The potential of eHealth
The healthcare sector is undergoing a massive digital transformation and eHealth stands in the spotlight. Although the core idea in the early stages of eHealth was mainly to digitalise handwritten patient records, scientists have gone a long way beyond that: they envisioned a world where patients could access their digital medical record and share it with healthcare professionals regardless of their location.
Another breakthrough in health and wellness has been the emergence of mobile devices and wearables. Smartphones, fitness trackers and other devices and gadgets have spread far and wide, creating massive volumes of data, which await to be collected, analysed and transformed into behavioural and health insights. These data of enormous volume, velocity, veracity and variety -Big Data-, spanning from patient lifestyles and dietary preferences to disease incidence and treatment effects, call for scalable and powerful processing solutions.
And here came the cloud and high-performance computing technologies, bringing new potential for the healthcare sector. Cloud computing will enable organisations to provide improved and reliable services to patients and reduce eHealth expenses , while powerful health data analytics will accelerate research on major healthcare issues and lead to enhancing drug administration protocols and treatments or even to discovering new drugs. All with the help of distributed data processing, ever improving machine learning algorithms and artificial intelligence.
With this great potential lying before the health sector, one could expect rapid adoption of these promising technologies. The reality however is far from that, and the lack of effective security mechanisms is to blame. This lack is reflected in the mistrust of healthcare professionals towards storing sensitive data online, resulting in a gradual but overall slow adoption of eHealth.
The main challenge for cybersecurity, irrespectively of context and risk level, remains the same: How do we prevent unauthorized access to data? Unfortunately, storing data on the cloud remains a security challenge, and as it seems, encryption is the way to go. However, with the existing protocols, Cloud Service Providers (CSPs) are responsible for both encrypting and storing the data, which makes them a high-value target for hackers. Another issue with current practices, is that only a limited set of cryptographic primitives is used, although research has new and refined techniques to propose!
In the era of Internet of Things, where connectivity with the outer world is both desired and inevitable, security can’t just be a matter of internal fortification. The external, internet-connected devices pose another threat: they can be hijacked by attackers, who take control of the device, extract information or even change its functionalities, eventually penetrating our safeguards. How can this be prevented? By ensuring the device’s integrity before using it, a procedure that is called attestation.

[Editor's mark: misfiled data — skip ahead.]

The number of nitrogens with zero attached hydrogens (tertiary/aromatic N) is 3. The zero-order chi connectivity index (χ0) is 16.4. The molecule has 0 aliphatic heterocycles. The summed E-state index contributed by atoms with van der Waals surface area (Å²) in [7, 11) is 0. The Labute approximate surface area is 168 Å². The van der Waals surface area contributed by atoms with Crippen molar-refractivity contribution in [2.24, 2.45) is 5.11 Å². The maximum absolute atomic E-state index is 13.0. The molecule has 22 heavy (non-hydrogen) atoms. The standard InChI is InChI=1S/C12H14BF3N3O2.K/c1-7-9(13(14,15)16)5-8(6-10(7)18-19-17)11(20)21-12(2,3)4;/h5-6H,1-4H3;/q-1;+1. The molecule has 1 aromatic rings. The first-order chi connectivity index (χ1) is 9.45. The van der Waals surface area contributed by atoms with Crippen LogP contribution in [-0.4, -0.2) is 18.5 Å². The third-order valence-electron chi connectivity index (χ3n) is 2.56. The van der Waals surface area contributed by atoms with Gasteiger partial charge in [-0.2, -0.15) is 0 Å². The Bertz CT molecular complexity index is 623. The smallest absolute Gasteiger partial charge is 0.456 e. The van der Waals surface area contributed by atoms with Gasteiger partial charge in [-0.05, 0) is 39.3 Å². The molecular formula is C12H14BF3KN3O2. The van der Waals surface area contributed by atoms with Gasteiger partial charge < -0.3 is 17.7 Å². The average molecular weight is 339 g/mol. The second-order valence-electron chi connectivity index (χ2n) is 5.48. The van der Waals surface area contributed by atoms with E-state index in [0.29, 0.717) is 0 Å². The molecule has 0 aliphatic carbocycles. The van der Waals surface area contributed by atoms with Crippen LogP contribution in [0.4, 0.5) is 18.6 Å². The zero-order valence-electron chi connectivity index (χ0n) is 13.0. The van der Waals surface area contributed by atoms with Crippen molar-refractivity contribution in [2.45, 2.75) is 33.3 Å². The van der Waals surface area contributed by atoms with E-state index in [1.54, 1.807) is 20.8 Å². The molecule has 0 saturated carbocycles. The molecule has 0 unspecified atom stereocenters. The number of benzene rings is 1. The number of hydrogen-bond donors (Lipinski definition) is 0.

And last but not least: the human factor. With 95% of all security incidents involving some kind of human error, and 60% of these attacks being carried out by insiders, it would be naive to assume that by applying a robust security framework, the system is 100% safe. On the contrary, incidents like the WannaCry ransomware attack in the U.K.’s National Health System (NSH)  revealed that inadequate security awareness among non-technical healthcare professionals is one of the greatest threats for the healthcare sector.
The concept of ACLEPIOS
Driven by the vision to bridge new technologies and health data security, the ASCLEPIOS project will address these challenges and build a cloud-based eHealth framework that protects users’ privacy. The contribution of ASCLEPIOS revolves mainly around three axes:
1/ A combination of modern cryptographic schemes, will bring new possibilities in medical data encryption and sharing. Symmetric Searchable Encryption, which allows searching over encrypted data, together with Attribute Based Encryption, making user access revocation more efficient, will be combined in a trusted execution hardware environment (like Intel SGX). The possibilities of Functional Encryption in performing analysis on medical data will also be explored under the scope of ASCLEPIOS. Practitioners and researchers will be able to perform statistical analysis in a privacy-preserving way, without any identifiable data of patients being unnecessarily revealed.
2/ The second axis of ASCLEPIOS will be the remote attestation of devices. All of the existing attestation protocols rely on the use of trusted hardware. This however cannot always apply, as a lot of medical devices are not equipped with such. ASCLEPIOS will design a complementary software-based protocol which will not require any special hardware.
3/ The last focus point of ASCLEPIOS will be raising security awareness of non-technical employees. Activities such as seminars and workshops will be executed, with the participation of healthcare staff, and their progress will be assessed afterwards.
The efficiency and applicability of the developed solutions will be tested and showcased on three real-life demonstrators provided by three leading European hospitals.
ASCLEPIOS is a project funded by the EU and will end at November 2021.
 J. Kabachinski, “What’s the forecast for cloud computing in healthcare?,” Biomed Instrum Technol, vol. 45, pp. 146–50, 2011. https://www.huffingtonpost.co.uk/dr-antonismichalas/post_14993_b_16670042.html?guccounter=1